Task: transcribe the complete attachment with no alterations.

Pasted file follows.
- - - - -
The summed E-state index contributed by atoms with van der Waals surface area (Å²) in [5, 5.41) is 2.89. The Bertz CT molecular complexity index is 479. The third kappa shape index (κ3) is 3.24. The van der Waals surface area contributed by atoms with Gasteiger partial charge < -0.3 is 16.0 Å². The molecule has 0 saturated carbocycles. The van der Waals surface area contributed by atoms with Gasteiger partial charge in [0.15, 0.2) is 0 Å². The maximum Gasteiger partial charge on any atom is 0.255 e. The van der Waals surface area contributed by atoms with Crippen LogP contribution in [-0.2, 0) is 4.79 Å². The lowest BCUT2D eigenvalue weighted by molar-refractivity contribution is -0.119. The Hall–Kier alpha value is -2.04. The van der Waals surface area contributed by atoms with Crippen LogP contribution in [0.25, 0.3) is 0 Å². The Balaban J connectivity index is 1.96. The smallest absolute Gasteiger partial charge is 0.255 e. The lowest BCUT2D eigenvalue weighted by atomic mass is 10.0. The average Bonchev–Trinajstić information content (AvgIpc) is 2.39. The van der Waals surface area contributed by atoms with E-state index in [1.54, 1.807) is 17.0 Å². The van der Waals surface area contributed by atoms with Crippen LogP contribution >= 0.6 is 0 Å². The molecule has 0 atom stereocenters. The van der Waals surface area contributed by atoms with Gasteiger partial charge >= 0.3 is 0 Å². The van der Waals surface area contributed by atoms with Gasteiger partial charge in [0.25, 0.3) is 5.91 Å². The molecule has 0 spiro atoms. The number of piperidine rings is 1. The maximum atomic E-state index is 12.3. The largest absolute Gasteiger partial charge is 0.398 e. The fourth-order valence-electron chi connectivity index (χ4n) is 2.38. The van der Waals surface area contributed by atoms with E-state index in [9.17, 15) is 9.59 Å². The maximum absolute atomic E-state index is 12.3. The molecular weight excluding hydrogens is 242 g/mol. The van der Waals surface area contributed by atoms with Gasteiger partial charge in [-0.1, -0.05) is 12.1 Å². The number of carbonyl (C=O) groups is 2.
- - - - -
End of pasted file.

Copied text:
The summed E-state index contributed by atoms with van der Waals surface area (Å²) in [5, 5.41) is 2.89. The Bertz CT molecular complexity index is 479. The third kappa shape index (κ3) is 3.24. The van der Waals surface area contributed by atoms with Gasteiger partial charge < -0.3 is 16.0 Å². The molecule has 0 saturated carbocycles. The van der Waals surface area contributed by atoms with Gasteiger partial charge in [0.15, 0.2) is 0 Å². The maximum Gasteiger partial charge on any atom is 0.255 e. The van der Waals surface area contributed by atoms with Crippen LogP contribution in [-0.2, 0) is 4.79 Å². The lowest BCUT2D eigenvalue weighted by molar-refractivity contribution is -0.119. The Hall–Kier alpha value is -2.04. The van der Waals surface area contributed by atoms with Crippen LogP contribution in [0.25, 0.3) is 0 Å². The Balaban J connectivity index is 1.96. The smallest absolute Gasteiger partial charge is 0.255 e. The lowest BCUT2D eigenvalue weighted by atomic mass is 10.0. The average Bonchev–Trinajstić information content (AvgIpc) is 2.39. The van der Waals surface area contributed by atoms with E-state index in [1.54, 1.807) is 17.0 Å². The van der Waals surface area contributed by atoms with Crippen LogP contribution >= 0.6 is 0 Å². The molecule has 0 atom stereocenters. The van der Waals surface area contributed by atoms with Gasteiger partial charge >= 0.3 is 0 Å². The van der Waals surface area contributed by atoms with Gasteiger partial charge in [0.25, 0.3) is 5.91 Å². The molecule has 0 spiro atoms. The number of piperidine rings is 1. The maximum atomic E-state index is 12.3. The largest absolute Gasteiger partial charge is 0.398 e. The fourth-order valence-electron chi connectivity index (χ4n) is 2.38. The van der Waals surface area contributed by atoms with E-state index in [9.17, 15) is 9.59 Å². The maximum absolute atomic E-state index is 12.3. The molecular weight excluding hydrogens is 242 g/mol. The van der Waals surface area contributed by atoms with Gasteiger partial charge in [-0.1, -0.05) is 12.1 Å². The number of carbonyl (C=O) groups is 2.